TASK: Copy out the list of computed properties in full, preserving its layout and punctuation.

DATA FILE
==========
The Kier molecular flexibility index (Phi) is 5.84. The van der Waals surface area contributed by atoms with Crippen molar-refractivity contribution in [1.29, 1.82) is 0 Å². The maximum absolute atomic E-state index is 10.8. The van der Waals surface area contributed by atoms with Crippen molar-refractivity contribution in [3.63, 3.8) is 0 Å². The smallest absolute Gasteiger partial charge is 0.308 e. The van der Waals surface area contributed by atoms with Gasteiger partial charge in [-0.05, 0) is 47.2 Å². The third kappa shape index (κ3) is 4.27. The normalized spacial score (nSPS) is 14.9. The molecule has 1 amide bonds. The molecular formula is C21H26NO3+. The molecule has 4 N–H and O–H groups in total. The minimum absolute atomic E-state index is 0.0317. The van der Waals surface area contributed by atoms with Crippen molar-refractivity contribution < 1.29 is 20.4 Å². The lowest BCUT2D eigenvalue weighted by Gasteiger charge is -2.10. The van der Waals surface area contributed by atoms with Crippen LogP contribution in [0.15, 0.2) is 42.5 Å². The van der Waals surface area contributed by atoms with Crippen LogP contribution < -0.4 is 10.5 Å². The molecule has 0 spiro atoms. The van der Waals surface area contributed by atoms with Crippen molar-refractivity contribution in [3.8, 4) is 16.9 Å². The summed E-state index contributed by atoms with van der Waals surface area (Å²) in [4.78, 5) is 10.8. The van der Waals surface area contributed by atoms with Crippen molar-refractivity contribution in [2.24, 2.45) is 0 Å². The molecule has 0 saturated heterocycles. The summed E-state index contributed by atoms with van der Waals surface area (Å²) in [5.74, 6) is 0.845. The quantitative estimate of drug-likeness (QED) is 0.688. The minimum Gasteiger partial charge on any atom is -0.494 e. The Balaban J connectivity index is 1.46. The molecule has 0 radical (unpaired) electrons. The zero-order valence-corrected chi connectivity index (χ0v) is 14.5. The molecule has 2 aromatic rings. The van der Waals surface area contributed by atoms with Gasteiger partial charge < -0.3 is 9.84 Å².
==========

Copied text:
The Kier molecular flexibility index (Phi) is 5.84. The van der Waals surface area contributed by atoms with Crippen molar-refractivity contribution in [1.29, 1.82) is 0 Å². The maximum absolute atomic E-state index is 10.8. The van der Waals surface area contributed by atoms with Crippen molar-refractivity contribution in [3.63, 3.8) is 0 Å². The smallest absolute Gasteiger partial charge is 0.308 e. The van der Waals surface area contributed by atoms with Gasteiger partial charge in [-0.05, 0) is 47.2 Å². The third kappa shape index (κ3) is 4.27. The normalized spacial score (nSPS) is 14.9. The molecule has 1 amide bonds. The molecular formula is C21H26NO3+. The molecule has 4 N–H and O–H groups in total. The minimum absolute atomic E-state index is 0.0317. The van der Waals surface area contributed by atoms with Crippen molar-refractivity contribution < 1.29 is 20.4 Å². The lowest BCUT2D eigenvalue weighted by Gasteiger charge is -2.10. The van der Waals surface area contributed by atoms with Crippen LogP contribution in [0.15, 0.2) is 42.5 Å². The van der Waals surface area contributed by atoms with Crippen LogP contribution < -0.4 is 10.5 Å². The molecule has 0 spiro atoms. The van der Waals surface area contributed by atoms with Crippen molar-refractivity contribution in [3.8, 4) is 16.9 Å². The summed E-state index contributed by atoms with van der Waals surface area (Å²) in [4.78, 5) is 10.8. The van der Waals surface area contributed by atoms with Crippen molar-refractivity contribution in [2.24, 2.45) is 0 Å². The molecule has 0 saturated heterocycles. The summed E-state index contributed by atoms with van der Waals surface area (Å²) in [5.74, 6) is 0.845. The quantitative estimate of drug-likeness (QED) is 0.688. The minimum Gasteiger partial charge on any atom is -0.494 e. The Balaban J connectivity index is 1.46. The molecule has 0 radical (unpaired) electrons. The zero-order valence-corrected chi connectivity index (χ0v) is 14.5. The molecule has 2 aromatic rings. The van der Waals surface area contributed by atoms with Gasteiger partial charge < -0.3 is 9.84 Å².